New this week: 'Kate,' 'Come From Away' and MTV's VMAs

This combination of photos shows promotional art for the series "Lucifer," premiering Sept. 10 on Netflix, "Come From Away," a film premiering on Sept. 10 and "Kate, A film premiering on Sept. 10. (Netflix/Apple/Netflix via AP) (Uncredited)

Here’s a collection curated by The Associated Press’ entertainment journalists of what’s arriving on TV, streaming services and music platforms this week.

— The upcoming 20th anniversary of Sept. 11 has brought with it a flood of documentaries and specials looking back on the tragedy. Some of what will be streaming, though, are celebrations, too. On the Criterion Channel, a 63-film series salutes New York and its rich cinematic history, from subway thrillers ("The Taking of Pelham One Two Three") to unsung post-9/11 modern masterworks ("Margaret"). Included here are Big Apple classics like Jules Dassin's “The Naked City” and Billy Wilder's “The Apartment,” and filmmakers including Martin Scorsese, Jim Jarmusch, Norman Jewison and Noah Baumbach. One standout, as always, is “Do the Right Thing," Spike Lee's prescient and still-potent landmark. Along with the Brooklyn drama-comedy (which was recently re-released in a 4K restoration) are a number of supplemental features, like interviews with the cast and filmmakers.

“Come From Away," a filmed version of the Tony-nominated Broadway musical, is connected to two eras of adversity for New York. Irene Sankoff and David Hein's musical is about the 7,000 people who were stranded in Gander, Newfoundland, when all U.S. flights were grounded after the attacks. A live performance of the production was staged and filmed in May at the Gerald Schoenfeld Theater for an audience that included 9/11 survivors and front-line workers. It debuts Friday on Apple TV+.

— Mary Elizabeth Winstead stars in the brutal assassin thriller “Kate,” streaming Friday on Netflix. Winstead has co-starred in action films like “Gemini Man” and “Birds of Prey” in recent years, but she takes the starring role in French director Cedric Nicolas-Troyan's “Kate." In it, her assassin character is poisoned on a mission in Tokyo, giving her 24 hours for revenge. Woody Harrelson co-stars.

— AP Film Writer Jake Coyle


— The MTV Video Music Awards will get a dose of “Bieber fever” for the first time in six years. Justin Bieber returns to the VMA stage for an all-star caliber event held Sunday at the Barclays Center in New York. The pop star leads this year’s show with seven nominations, including video of the year and artist of the year. Megan Thee Stallion, Billie Eilish, BTS and Drake are other top nominees. Bieber last took the VMAs stage when he performed “What Do You Mean” in 2015. Other performers include Lil Nas X, Camila Cabello, Chloe, Kacey Musgraves, Shawn Mendes, Olivia Rodrigo, Machine Gun Kelly and Doja Cat — who will also serve as the show’s host. Foo Fighters will receive the first-ever MTV VMAs’ Global Icon Award.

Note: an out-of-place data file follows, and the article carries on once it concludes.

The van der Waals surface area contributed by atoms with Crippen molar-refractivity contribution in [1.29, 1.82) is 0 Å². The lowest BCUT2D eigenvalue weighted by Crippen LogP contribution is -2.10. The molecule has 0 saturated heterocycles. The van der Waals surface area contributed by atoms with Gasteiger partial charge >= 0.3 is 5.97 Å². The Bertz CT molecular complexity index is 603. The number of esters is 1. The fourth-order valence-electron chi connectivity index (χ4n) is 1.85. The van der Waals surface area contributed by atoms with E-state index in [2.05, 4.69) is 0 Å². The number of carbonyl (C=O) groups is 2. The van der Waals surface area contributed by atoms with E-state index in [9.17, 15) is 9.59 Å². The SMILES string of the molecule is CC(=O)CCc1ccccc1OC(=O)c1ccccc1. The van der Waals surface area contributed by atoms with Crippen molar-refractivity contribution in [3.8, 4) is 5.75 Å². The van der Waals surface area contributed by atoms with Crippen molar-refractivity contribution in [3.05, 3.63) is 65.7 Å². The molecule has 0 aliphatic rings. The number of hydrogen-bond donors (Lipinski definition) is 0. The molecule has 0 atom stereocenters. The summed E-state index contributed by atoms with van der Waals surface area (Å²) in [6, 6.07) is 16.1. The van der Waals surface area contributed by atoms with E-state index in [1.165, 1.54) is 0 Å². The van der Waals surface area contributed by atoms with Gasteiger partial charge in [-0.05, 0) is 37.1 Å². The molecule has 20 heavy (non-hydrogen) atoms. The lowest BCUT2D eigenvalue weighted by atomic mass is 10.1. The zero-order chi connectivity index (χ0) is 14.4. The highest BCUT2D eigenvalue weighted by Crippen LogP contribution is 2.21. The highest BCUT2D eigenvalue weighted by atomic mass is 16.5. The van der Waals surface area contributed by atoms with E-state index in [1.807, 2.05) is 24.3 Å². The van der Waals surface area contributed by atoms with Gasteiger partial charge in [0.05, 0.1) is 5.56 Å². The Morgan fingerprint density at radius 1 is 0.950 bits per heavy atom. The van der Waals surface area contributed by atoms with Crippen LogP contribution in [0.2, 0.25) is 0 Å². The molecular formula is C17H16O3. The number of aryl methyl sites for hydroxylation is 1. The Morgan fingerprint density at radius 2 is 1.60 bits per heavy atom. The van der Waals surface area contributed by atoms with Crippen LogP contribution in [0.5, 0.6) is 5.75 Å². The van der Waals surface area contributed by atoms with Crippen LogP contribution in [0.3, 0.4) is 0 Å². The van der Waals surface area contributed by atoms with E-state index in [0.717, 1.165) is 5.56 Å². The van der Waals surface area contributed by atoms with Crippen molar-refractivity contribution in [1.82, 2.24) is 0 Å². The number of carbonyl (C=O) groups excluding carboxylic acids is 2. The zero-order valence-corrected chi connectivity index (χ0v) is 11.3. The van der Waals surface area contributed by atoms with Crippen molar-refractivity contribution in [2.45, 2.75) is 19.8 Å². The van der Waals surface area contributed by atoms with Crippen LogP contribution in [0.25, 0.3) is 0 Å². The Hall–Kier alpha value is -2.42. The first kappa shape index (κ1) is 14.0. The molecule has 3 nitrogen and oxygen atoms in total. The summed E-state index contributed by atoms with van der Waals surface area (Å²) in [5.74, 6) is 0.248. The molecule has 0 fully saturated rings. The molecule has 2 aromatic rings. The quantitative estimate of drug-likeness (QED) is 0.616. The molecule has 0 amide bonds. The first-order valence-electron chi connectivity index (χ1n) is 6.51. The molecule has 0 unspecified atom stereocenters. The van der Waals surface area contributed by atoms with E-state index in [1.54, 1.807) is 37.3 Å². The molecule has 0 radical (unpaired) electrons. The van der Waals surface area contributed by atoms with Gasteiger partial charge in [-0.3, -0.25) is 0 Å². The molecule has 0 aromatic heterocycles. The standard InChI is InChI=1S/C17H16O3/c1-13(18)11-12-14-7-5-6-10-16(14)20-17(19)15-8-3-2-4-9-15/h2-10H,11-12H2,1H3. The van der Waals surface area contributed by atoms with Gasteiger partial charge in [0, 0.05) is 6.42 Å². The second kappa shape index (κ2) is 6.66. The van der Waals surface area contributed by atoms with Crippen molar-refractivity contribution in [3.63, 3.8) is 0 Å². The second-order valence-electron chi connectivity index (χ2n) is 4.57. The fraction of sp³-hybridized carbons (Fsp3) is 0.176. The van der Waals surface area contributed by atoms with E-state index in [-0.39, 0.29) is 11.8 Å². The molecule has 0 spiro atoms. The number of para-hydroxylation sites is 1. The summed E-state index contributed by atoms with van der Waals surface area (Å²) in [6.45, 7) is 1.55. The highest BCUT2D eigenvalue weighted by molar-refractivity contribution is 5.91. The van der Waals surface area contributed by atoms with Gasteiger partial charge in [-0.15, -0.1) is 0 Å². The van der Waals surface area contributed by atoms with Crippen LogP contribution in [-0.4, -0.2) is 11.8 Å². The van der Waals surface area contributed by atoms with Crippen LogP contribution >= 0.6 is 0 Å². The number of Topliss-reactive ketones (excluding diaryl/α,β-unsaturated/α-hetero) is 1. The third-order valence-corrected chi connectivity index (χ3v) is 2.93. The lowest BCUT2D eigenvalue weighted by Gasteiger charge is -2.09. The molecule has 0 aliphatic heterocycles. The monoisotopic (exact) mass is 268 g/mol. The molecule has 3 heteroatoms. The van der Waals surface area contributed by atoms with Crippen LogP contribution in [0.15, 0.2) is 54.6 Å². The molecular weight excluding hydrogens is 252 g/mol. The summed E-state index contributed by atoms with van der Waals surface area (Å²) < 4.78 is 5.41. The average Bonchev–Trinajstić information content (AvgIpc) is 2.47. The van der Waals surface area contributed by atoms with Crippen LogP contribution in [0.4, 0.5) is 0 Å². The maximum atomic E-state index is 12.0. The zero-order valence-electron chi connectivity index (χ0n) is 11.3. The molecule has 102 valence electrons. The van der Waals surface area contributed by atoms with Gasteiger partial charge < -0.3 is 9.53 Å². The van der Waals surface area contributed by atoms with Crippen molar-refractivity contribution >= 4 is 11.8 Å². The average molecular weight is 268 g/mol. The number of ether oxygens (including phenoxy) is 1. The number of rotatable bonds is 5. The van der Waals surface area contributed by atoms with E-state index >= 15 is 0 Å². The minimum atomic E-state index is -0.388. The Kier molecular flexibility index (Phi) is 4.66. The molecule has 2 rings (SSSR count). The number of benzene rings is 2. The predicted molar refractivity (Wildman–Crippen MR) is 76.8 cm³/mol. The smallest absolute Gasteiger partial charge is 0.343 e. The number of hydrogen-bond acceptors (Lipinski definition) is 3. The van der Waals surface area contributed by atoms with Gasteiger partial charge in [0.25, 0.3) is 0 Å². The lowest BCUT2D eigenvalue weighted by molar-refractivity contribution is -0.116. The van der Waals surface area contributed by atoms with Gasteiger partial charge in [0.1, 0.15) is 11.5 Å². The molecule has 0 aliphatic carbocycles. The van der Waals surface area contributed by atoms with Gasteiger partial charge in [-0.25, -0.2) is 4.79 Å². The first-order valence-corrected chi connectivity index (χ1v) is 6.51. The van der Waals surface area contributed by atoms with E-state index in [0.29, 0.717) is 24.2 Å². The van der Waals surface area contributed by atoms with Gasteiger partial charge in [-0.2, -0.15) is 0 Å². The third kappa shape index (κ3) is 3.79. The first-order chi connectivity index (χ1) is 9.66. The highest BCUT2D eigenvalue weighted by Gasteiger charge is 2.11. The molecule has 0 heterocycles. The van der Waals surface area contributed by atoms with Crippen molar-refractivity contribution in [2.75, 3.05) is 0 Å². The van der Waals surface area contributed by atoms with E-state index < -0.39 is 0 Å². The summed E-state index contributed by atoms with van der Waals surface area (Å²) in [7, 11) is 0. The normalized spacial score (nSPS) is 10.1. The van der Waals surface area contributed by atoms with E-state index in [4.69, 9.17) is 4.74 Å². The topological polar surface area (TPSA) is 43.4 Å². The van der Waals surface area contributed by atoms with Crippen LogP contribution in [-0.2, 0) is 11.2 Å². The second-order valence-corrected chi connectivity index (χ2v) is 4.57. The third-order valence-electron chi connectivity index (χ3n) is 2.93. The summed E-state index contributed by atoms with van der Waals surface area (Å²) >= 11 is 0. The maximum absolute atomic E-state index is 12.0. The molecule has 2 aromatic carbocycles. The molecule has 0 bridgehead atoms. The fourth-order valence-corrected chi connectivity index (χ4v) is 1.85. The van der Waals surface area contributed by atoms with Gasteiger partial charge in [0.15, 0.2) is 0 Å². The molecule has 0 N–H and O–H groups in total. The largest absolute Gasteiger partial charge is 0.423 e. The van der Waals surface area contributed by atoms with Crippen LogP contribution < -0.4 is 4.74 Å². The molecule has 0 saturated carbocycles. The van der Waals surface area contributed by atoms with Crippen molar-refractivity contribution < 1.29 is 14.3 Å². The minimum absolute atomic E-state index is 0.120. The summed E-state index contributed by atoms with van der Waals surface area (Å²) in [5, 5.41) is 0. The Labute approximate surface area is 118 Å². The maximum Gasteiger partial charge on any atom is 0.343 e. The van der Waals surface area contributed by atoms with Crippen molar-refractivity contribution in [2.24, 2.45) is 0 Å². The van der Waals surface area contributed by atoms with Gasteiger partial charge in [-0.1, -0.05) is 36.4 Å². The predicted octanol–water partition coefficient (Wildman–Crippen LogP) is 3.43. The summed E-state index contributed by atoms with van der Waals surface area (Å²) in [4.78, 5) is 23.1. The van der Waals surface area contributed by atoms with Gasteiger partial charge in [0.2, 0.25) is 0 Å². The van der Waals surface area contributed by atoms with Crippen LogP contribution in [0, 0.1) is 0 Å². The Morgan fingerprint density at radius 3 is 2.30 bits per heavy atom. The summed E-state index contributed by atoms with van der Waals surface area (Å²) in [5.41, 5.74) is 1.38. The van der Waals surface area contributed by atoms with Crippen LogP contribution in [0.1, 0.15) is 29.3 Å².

— K-pop sensation BTS are set to appear on a special episode of YouTube Originals’ “Released.” The band will be joined by Coldplay frontman Chris Martin on the weekly music series that will premiere on Friday at midnight. An intimate conversation will be held about their shared experiences as musicians and BTS’ inspiration for the #PermissiontoDance challenge. The three-week challenge, which began July 23, had BTS encouraging people to make 15-second YouTube short videos incorporating the international sign gestures for joy, dance and peace. The episode will also feature a “Permission to Dance” music video, which will be remixed by BTS.

— AP Entertainment Writer Jonathan Landrum Jr.


— A PBS showcase for short films begins its new season with a trio of projects that explore family roots and how strong their hold can be. “Sing Me a Lullaby,” directed by Tiffany Hsiung, “A Broken House” from Jimmy Goldblum, and “Joychild” from Aurora Brachman are part of “POV Shorts,” airing Monday (check local stations for times) and available at Homesickness permeates the multiple prize-winning “A Broken House,” in which Syrian architecture student Mohamad Hafez realizes he must recreate in the U.S. what he’s left behind.

— Crime and punishment is different in small towns vs. the big city. That’s the premise of “It Couldn’t Happen Here,” a docuseries that examines how rural communities and legal systems are affected by violent crimes and burdened by a lack of resources. Actor Hilarie Burton Morgan (“One Tree Hill,” “The Walking Dead”) delves into cases in the six-part series debuting 10 p.m. EDT Thursday on SundanceTV and AMC+. The first stop is Adel, Georgia: Has a wrongly convicted man been imprisoned for more than two decades for a crime he didn’t commit?

“Lucifer” is coming to an end? The devil you say! But Netflix, which rescued the show after it was canceled by Fox, has cautioned that it’s “real this time.” The six-season journey of Lucifer Morningstar (Tom Ellis), who traded his digs in hell for Los Angeles, will wrap with 10 episodes out Friday. Issues to be settled: why is Lucifer balking at taking over for now-retired God, and how will he respond as a godless world frays at the edges. Ex-LAPD detective Chloe Decker (Lauren German), now Lucifer’s consultant, is along for the final ride.

— AP Television Writer Lynn Elber


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